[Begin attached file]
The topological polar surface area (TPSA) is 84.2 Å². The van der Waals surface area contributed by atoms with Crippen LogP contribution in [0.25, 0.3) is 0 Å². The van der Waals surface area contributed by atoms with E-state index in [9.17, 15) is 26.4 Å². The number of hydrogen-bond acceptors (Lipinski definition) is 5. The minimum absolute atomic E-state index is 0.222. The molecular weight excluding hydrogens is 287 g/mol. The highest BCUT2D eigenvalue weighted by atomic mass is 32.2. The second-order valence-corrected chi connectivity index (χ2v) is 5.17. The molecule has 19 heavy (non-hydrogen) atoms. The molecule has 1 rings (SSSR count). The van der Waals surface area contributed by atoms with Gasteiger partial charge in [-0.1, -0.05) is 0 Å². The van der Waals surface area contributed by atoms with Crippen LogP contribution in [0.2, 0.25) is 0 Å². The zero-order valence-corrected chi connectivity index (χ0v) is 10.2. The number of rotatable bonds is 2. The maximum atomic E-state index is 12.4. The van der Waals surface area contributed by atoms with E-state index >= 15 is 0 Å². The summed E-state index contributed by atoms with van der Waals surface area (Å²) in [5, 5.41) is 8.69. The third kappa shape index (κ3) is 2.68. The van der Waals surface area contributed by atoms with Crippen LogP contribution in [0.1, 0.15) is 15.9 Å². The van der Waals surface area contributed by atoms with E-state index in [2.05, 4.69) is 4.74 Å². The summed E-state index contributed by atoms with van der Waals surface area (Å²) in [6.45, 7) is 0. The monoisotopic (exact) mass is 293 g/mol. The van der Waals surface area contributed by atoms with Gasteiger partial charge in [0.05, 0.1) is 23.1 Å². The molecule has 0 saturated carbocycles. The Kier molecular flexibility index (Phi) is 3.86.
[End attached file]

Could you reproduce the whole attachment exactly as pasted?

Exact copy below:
The topological polar surface area (TPSA) is 84.2 Å². The van der Waals surface area contributed by atoms with Crippen LogP contribution in [0.25, 0.3) is 0 Å². The van der Waals surface area contributed by atoms with E-state index in [9.17, 15) is 26.4 Å². The number of hydrogen-bond acceptors (Lipinski definition) is 5. The minimum absolute atomic E-state index is 0.222. The molecular weight excluding hydrogens is 287 g/mol. The highest BCUT2D eigenvalue weighted by atomic mass is 32.2. The second-order valence-corrected chi connectivity index (χ2v) is 5.17. The molecule has 19 heavy (non-hydrogen) atoms. The molecule has 1 rings (SSSR count). The van der Waals surface area contributed by atoms with Gasteiger partial charge in [-0.1, -0.05) is 0 Å². The van der Waals surface area contributed by atoms with Crippen LogP contribution in [0.2, 0.25) is 0 Å². The zero-order valence-corrected chi connectivity index (χ0v) is 10.2. The number of rotatable bonds is 2. The maximum atomic E-state index is 12.4. The van der Waals surface area contributed by atoms with E-state index >= 15 is 0 Å². The summed E-state index contributed by atoms with van der Waals surface area (Å²) in [5, 5.41) is 8.69. The third kappa shape index (κ3) is 2.68. The van der Waals surface area contributed by atoms with Crippen LogP contribution in [0.1, 0.15) is 15.9 Å². The van der Waals surface area contributed by atoms with E-state index in [2.05, 4.69) is 4.74 Å². The summed E-state index contributed by atoms with van der Waals surface area (Å²) in [6.45, 7) is 0. The monoisotopic (exact) mass is 293 g/mol. The van der Waals surface area contributed by atoms with Gasteiger partial charge in [0.05, 0.1) is 23.1 Å². The molecule has 0 saturated carbocycles. The Kier molecular flexibility index (Phi) is 3.86.